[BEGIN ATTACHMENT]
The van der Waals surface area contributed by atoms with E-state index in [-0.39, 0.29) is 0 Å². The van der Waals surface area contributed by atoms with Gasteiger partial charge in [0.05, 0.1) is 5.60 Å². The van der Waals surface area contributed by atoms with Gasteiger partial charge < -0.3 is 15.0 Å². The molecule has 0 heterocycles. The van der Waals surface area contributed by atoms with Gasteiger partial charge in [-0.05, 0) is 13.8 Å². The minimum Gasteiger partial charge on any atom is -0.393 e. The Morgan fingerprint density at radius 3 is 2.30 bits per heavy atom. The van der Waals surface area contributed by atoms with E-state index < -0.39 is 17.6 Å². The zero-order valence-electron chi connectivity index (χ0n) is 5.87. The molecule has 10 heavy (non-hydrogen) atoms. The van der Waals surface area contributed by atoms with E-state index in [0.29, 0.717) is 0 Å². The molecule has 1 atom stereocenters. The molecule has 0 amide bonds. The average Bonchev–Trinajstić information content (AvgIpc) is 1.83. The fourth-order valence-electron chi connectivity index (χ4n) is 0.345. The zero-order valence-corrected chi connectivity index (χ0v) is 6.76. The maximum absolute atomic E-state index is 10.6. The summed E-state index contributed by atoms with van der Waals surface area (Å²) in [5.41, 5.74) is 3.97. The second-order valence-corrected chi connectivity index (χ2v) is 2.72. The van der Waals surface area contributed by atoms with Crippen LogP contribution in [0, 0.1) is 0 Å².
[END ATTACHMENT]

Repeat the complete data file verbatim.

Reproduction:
The van der Waals surface area contributed by atoms with E-state index in [-0.39, 0.29) is 0 Å². The van der Waals surface area contributed by atoms with Gasteiger partial charge in [0.05, 0.1) is 5.60 Å². The van der Waals surface area contributed by atoms with Gasteiger partial charge < -0.3 is 15.0 Å². The molecule has 0 heterocycles. The van der Waals surface area contributed by atoms with Gasteiger partial charge in [-0.05, 0) is 13.8 Å². The minimum Gasteiger partial charge on any atom is -0.393 e. The Morgan fingerprint density at radius 3 is 2.30 bits per heavy atom. The van der Waals surface area contributed by atoms with E-state index < -0.39 is 17.6 Å². The zero-order valence-electron chi connectivity index (χ0n) is 5.87. The molecule has 10 heavy (non-hydrogen) atoms. The van der Waals surface area contributed by atoms with E-state index in [0.29, 0.717) is 0 Å². The molecule has 1 atom stereocenters. The molecule has 0 amide bonds. The average Bonchev–Trinajstić information content (AvgIpc) is 1.83. The fourth-order valence-electron chi connectivity index (χ4n) is 0.345. The zero-order valence-corrected chi connectivity index (χ0v) is 6.76. The maximum absolute atomic E-state index is 10.6. The summed E-state index contributed by atoms with van der Waals surface area (Å²) in [5.41, 5.74) is 3.97. The second-order valence-corrected chi connectivity index (χ2v) is 2.72. The van der Waals surface area contributed by atoms with Crippen LogP contribution in [0, 0.1) is 0 Å².